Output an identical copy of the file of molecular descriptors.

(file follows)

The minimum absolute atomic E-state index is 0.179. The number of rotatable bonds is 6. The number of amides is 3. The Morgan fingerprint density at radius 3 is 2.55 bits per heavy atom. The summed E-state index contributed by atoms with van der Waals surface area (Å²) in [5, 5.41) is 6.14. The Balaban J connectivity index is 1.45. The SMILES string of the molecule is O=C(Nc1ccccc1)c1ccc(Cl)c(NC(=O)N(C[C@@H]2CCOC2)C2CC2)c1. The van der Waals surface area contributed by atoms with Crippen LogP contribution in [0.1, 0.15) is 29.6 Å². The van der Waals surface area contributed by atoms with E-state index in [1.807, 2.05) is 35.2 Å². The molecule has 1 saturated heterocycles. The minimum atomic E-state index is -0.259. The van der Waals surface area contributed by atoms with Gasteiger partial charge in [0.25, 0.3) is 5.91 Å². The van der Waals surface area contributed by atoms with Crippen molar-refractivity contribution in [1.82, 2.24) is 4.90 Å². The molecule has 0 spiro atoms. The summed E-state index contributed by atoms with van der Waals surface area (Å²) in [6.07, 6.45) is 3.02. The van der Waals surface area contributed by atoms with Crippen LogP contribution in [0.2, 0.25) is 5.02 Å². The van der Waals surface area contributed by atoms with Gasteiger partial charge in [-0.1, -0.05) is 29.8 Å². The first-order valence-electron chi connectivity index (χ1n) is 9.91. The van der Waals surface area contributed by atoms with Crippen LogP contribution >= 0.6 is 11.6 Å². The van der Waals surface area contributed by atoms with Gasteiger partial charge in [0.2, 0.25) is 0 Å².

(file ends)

The minimum absolute atomic E-state index is 0.179. The number of rotatable bonds is 6. The number of amides is 3. The Morgan fingerprint density at radius 3 is 2.55 bits per heavy atom. The summed E-state index contributed by atoms with van der Waals surface area (Å²) in [5, 5.41) is 6.14. The Balaban J connectivity index is 1.45. The SMILES string of the molecule is O=C(Nc1ccccc1)c1ccc(Cl)c(NC(=O)N(C[C@@H]2CCOC2)C2CC2)c1. The van der Waals surface area contributed by atoms with Crippen LogP contribution in [0.1, 0.15) is 29.6 Å². The van der Waals surface area contributed by atoms with E-state index in [1.807, 2.05) is 35.2 Å². The molecule has 1 saturated heterocycles. The minimum atomic E-state index is -0.259. The van der Waals surface area contributed by atoms with Gasteiger partial charge in [0.25, 0.3) is 5.91 Å². The van der Waals surface area contributed by atoms with Crippen molar-refractivity contribution in [1.82, 2.24) is 4.90 Å². The molecule has 0 spiro atoms. The summed E-state index contributed by atoms with van der Waals surface area (Å²) in [6.07, 6.45) is 3.02. The van der Waals surface area contributed by atoms with Crippen LogP contribution in [0.2, 0.25) is 5.02 Å². The van der Waals surface area contributed by atoms with Gasteiger partial charge in [-0.1, -0.05) is 29.8 Å². The first-order valence-electron chi connectivity index (χ1n) is 9.91. The van der Waals surface area contributed by atoms with Crippen LogP contribution >= 0.6 is 11.6 Å². The van der Waals surface area contributed by atoms with Gasteiger partial charge in [0.2, 0.25) is 0 Å².